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Jimbocho Den | Tokyo | Dec ’14

2 Jan
  • Meal Rating: 16.5/20
  • Address: 2 Chome-2-32 Kanda Jinbocho, Chiyoda, Tokyo 101-0051, Japan
  • Telephone: +81 3-3222-3978
  • Price (all-in including alcohol pairing): 19,500 Yen ($163 at 100 yen = 0.83USD)
  • Value: 5/5
  • Dining Time: 180 minutes
  • Chef: Zaiyu Hasegawa
  • Style: Creative Kaiseki
  • Michelin Stars: 1

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Jimbocho Den is a great experience. From the moment you step foot inside the restaurant, it feels like you are in the home of Chef Zaiyu Hasegawa and team. There is a relative youth to the restaurant, and I felt at home as a non-Japanese speaking foreigner. I would return without hesitation. I was served a great menu, but I also noticed that the regulars (and they were many) were served a different menu. Apparently, diners here rarely ever receive the same dish- which speaks to the creativity of the chef and the kitchen.

Chef Zaiyu-san is good friends with many chefs from overseas, and it shows in both his cooking (the signature DEN salad came with an ant from Nagano) and his ingredients (top-class porcini mushrooms, in the most memorable rice course of this trip).

It would be remiss not to mention that the DEN team work extremely hard. Apparently, 3am-4am nights are de rigueur.

I look forward to returning at the next available opportunity.


 

Other Notable Links:

  • Skinny Bib – “The magic of “Den Kaiseki” is, by no means, limited to what’s edible. Rather, it represents formless inventiveness behind Hasegawa’s mind. The chef combines – subconsciously but with great executional fluidity – the “traditional” face of Japanese gastronomic art and cultural identities with his own “contemporary” face, which is fun-filled and personable.”
  • Luxeat

 

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  • Japanese waffles: Foie gras marinated with white miso, chestnuts and pickled cucumber (4.25/5)

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  • Supon. (Snapping Turtle Soup). Turnip. Strong tastes of scallion. Sweet, very umami (3.75/5)

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  • With Asahi beer, DENtucky fried chicken. Glutinous rice, pinenuts, gooseberry. (4.25/5) It was a pleasant surprise to find the Singapore flag inside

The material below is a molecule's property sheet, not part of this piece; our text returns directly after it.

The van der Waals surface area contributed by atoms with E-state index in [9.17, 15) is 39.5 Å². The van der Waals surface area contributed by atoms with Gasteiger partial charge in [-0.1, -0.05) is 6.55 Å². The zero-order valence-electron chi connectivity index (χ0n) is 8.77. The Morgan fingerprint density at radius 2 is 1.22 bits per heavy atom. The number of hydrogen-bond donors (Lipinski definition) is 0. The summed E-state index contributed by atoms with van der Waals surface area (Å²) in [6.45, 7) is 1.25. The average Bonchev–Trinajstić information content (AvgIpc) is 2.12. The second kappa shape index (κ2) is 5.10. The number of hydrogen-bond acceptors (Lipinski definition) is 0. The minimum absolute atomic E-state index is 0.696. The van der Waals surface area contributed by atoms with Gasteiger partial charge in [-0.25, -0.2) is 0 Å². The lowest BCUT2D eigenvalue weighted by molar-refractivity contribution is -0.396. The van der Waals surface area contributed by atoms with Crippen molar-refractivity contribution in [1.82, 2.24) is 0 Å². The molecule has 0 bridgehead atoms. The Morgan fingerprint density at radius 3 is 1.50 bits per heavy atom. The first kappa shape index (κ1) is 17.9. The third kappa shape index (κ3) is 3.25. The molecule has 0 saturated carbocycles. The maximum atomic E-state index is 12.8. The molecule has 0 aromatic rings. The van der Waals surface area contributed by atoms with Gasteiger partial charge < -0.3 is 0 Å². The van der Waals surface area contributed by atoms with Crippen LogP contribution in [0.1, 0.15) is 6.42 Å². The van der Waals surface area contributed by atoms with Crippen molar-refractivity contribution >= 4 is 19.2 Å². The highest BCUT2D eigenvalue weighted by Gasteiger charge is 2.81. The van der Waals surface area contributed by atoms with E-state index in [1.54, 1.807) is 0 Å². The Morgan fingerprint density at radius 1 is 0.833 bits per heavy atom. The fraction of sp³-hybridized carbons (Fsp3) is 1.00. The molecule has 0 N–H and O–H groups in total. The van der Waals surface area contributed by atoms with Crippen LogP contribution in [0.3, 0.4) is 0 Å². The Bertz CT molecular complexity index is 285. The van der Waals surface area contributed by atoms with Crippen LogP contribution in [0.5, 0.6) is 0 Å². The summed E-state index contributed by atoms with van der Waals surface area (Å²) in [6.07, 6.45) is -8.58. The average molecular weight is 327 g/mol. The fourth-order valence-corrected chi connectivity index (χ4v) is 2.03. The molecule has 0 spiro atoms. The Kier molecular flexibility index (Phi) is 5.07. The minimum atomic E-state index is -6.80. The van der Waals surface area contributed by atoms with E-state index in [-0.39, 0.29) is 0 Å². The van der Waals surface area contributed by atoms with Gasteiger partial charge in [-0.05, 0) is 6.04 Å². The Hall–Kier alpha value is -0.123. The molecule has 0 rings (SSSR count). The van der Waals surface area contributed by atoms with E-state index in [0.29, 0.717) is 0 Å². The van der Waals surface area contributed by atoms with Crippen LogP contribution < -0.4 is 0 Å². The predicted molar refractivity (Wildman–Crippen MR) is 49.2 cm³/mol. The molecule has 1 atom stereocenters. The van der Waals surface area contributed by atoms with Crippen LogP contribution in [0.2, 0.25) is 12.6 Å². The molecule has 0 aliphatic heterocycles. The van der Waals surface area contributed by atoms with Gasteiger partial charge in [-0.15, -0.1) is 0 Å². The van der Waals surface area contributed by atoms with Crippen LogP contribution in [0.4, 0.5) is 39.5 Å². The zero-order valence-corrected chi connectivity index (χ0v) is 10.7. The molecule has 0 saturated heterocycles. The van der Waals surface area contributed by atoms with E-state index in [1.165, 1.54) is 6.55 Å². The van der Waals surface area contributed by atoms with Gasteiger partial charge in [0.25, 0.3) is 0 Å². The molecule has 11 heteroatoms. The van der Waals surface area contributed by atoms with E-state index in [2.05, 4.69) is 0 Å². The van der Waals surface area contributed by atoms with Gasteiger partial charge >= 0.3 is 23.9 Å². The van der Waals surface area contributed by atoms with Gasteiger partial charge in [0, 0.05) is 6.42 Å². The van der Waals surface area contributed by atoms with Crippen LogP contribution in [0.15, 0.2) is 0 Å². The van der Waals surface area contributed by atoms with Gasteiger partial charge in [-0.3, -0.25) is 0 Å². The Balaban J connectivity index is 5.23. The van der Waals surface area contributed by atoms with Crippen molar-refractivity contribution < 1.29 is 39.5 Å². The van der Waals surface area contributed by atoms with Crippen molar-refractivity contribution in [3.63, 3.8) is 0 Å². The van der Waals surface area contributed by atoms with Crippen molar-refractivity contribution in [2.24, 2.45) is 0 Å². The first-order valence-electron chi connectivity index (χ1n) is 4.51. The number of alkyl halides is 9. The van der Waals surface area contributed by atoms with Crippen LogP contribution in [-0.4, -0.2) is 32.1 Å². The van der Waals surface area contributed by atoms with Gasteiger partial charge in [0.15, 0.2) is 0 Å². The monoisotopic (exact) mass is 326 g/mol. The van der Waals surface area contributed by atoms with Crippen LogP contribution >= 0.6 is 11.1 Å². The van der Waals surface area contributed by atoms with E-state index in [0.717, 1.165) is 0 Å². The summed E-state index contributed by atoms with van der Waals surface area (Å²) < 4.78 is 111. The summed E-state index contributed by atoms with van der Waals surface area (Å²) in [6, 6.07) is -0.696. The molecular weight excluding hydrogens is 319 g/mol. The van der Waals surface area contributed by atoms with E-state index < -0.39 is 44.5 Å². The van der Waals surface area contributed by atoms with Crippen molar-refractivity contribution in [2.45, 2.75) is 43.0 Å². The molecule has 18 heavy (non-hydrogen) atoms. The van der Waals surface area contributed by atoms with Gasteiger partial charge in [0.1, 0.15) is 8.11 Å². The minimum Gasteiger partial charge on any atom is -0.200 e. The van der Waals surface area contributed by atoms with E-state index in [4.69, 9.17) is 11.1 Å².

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  • Buri, 4 day aged. Cooked outside like shabu shabu, sour nori sauce [comprised of tobiko, nori, vinegar, dashi]. Buri is the name of fully-grown yellowtail (only applied when they reach 5kg, hamachi is a lower weight standard at 3kg]. I enjoyed the enchanting tobiko (flying fish roe) sauce with nori – sour and cut with wasabi, a good bite with unctuous buri. (4.5/5)

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  • Takenoko, bamboo from Okinawa (Amami Oshima island). A young bamboo that tasted like sweet corn. Ebimo (a kind of taro) was soaked in dashi for 10 days, deep fried, and then grilled. Black cabbage, made by chips. Very good (4.25/5)

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  • The signature DEN salad, significantly upgraded by the presence of ants from Nagano (boiled and frozen to kill). The acidity was rather subtle, and only in its hindparts. (The “ant acid” is a trend that started with Noma not using lemons due to their philosophy of getting ingredients from around Copenhagen, and thus choosing ants with formic acid in their bellies to provide sourness) Served on plum jelly on rice paper. Vegetables from Chef Zaiyu’s sisters and friends. Gobo was purple with dashi and pepper. Tomato was bewitchingly cooked with vinegar and vanilla, a true winner. Rocket, tomato, turnip, beetroot and sharp tastes of begonia (4/5)

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  • Duck meat, kuzu, shimonitanegi (shimonita leeks, also see Kojyu 2014) from Gunma preferecture. (4.5/5) I thought the duck was soft and had a nice texture for highly-cooked duck – it was a good palate cleanser for the decadence to follow…

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That’s right, two kinds of rice!

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  • Porcini, both grilled and dried. Half fresh (grilled), and half dried. A profound mushroom smell and taste to rival any truffle. (5/5) I could not help myself, I asked for seconds of this.

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  • Sakura ebi in December. Sakura ebi has two seasons, and Zaiyu-san believes it has more umami in December. This was also fantastic (4.5/5).
  • In my future fried rice experiments I will combine both these prawns and mushrooms to recapture the fragrant aromas